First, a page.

Sales of eco-friendly pet food soar as owners become aware of impact | Environment

Eco-friendly pet food is on the rise as dog and cat owners are becoming more aware of the impact of their beloved pet’s diet.

New figures released exclusively to The Guardian show that the number of marine stewardship Council (MSC) certified sustainable seafood products has grown by 57% in the UK over the past five years, from 49 to 77. In the past year alone Consumers have over 7 million cans, bags, and packages of MSC certified pet food.

Globally, pets consume about 20% of the world’s meat and fish, a number that is set to rise as consumers tend to be fed human meat. An area twice the size of the UK is used to produce dry pet food for cats and dogs each year, while nearly 3 million tons of fish are used in UK pet food each year. It is estimated that pet food is responsible for a quarter of the environmental impacts of meat production, such as the release of greenhouse gases, phosphates and pesticides.

But there are now a growing number of environmentally friendly alternatives available. Insect dog food was first introduced for sale in 2019 and can be purchased at street pet food stores, and vegan brands are on the rise. The market continues to grow as people realize that the food their pets eat can increase carbon emissions and contain meat from animals kept in poor care conditions.

A recent study found that vegan pet food is just as good for dogs and cats as meat. However, the British Veterinary Association still does not recommend feeding your pet a plant-based diet. The Animal Welfare Act 2006 also penalizes pet owners if they fail to feed an ‘adequate diet’ that meets the nutritional needs of their dogs – this could result in a £20,000 fine or a 51-week prison sentence.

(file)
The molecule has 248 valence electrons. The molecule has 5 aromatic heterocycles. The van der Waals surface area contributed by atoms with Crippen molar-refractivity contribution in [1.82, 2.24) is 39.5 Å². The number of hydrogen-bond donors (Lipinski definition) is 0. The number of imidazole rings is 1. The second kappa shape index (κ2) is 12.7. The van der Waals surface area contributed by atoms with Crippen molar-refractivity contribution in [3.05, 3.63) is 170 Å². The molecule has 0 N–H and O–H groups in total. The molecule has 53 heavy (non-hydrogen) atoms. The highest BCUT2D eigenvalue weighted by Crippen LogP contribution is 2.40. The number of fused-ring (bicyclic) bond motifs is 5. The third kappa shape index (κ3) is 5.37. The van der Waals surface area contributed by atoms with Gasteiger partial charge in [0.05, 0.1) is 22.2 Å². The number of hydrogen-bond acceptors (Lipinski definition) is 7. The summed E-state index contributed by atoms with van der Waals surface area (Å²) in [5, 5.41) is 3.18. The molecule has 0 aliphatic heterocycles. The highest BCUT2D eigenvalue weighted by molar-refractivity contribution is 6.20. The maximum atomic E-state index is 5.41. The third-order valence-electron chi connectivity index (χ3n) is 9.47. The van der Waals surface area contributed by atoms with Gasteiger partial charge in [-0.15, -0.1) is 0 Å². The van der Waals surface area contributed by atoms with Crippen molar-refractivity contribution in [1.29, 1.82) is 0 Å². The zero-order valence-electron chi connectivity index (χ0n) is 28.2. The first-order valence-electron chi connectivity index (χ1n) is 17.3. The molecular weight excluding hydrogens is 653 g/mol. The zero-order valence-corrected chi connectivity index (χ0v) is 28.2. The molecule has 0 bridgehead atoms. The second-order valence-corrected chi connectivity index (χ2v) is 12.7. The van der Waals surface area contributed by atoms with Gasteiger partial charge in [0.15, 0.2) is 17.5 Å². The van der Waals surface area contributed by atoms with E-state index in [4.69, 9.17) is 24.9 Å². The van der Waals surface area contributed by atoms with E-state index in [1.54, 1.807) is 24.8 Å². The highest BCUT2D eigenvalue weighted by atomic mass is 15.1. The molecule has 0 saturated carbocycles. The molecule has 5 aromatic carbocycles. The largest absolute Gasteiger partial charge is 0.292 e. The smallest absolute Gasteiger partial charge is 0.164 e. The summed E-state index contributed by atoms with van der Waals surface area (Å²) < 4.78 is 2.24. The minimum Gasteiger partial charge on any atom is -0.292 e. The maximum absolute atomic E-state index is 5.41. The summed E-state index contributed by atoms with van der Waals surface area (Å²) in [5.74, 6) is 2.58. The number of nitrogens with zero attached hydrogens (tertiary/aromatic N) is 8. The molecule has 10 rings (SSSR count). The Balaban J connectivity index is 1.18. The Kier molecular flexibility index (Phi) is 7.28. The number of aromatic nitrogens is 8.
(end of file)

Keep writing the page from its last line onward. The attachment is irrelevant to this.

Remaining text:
Andrew Knight, professor of animal care and ethics at the University of Winchester, said at the time that his research showed that cats and dogs had as good or better health outcomes on plant-based diets as they did when they were fed pet food meat, provided they had been carefully formulated with nutritious nutrients. additional synthetic.

In general, fish has a lower carbon footprint than meat, according to research published in Climate Change Nature, which found that for every kilogram of fish caught between one and five kilograms of carbon is produced while red meat yields between 50 to 750 kilograms. of carbon per kilogram of meat.

However, it is imperative that pet owners choose a food containing fish that is not overcaught, including Cornish sardines. There have also been concerns raised about salmon following investigations that revealed the environmental impact of salmon farming. And recently, Animal Equality revealed that there is no oversight of UK fish farms.

Salmon is the most popular type of MSC-certified sustainable pet food that contains fish, followed by cod, tuna, sardines and salsa. Newly launched ranges of pet food include a McAdams pet food product, Cornish sardines by Aldi, and a Golden Red Fish product by Woofs.

George Clarke, MSC UK and Ireland Program Director, said: “UK pet owners are increasingly understanding that caring for their furry friends also means caring for the wider environment. Fish species and marine wildlife around the world are at risk as overfishing threatens our oceans. We also know that seafood often has a much lower carbon footprint than meat, so purchasing sustainable seafood products is one of the most positive choices pet owners can make to help reverse this troubling trend.

“The Marine Stewardship Council recently presented this year’s Pet Food Brand of the Year Award for the first time at this year’s Annual Awards Gala, in response to the growing importance of sustainability to consumers for sustainable pet food products.”

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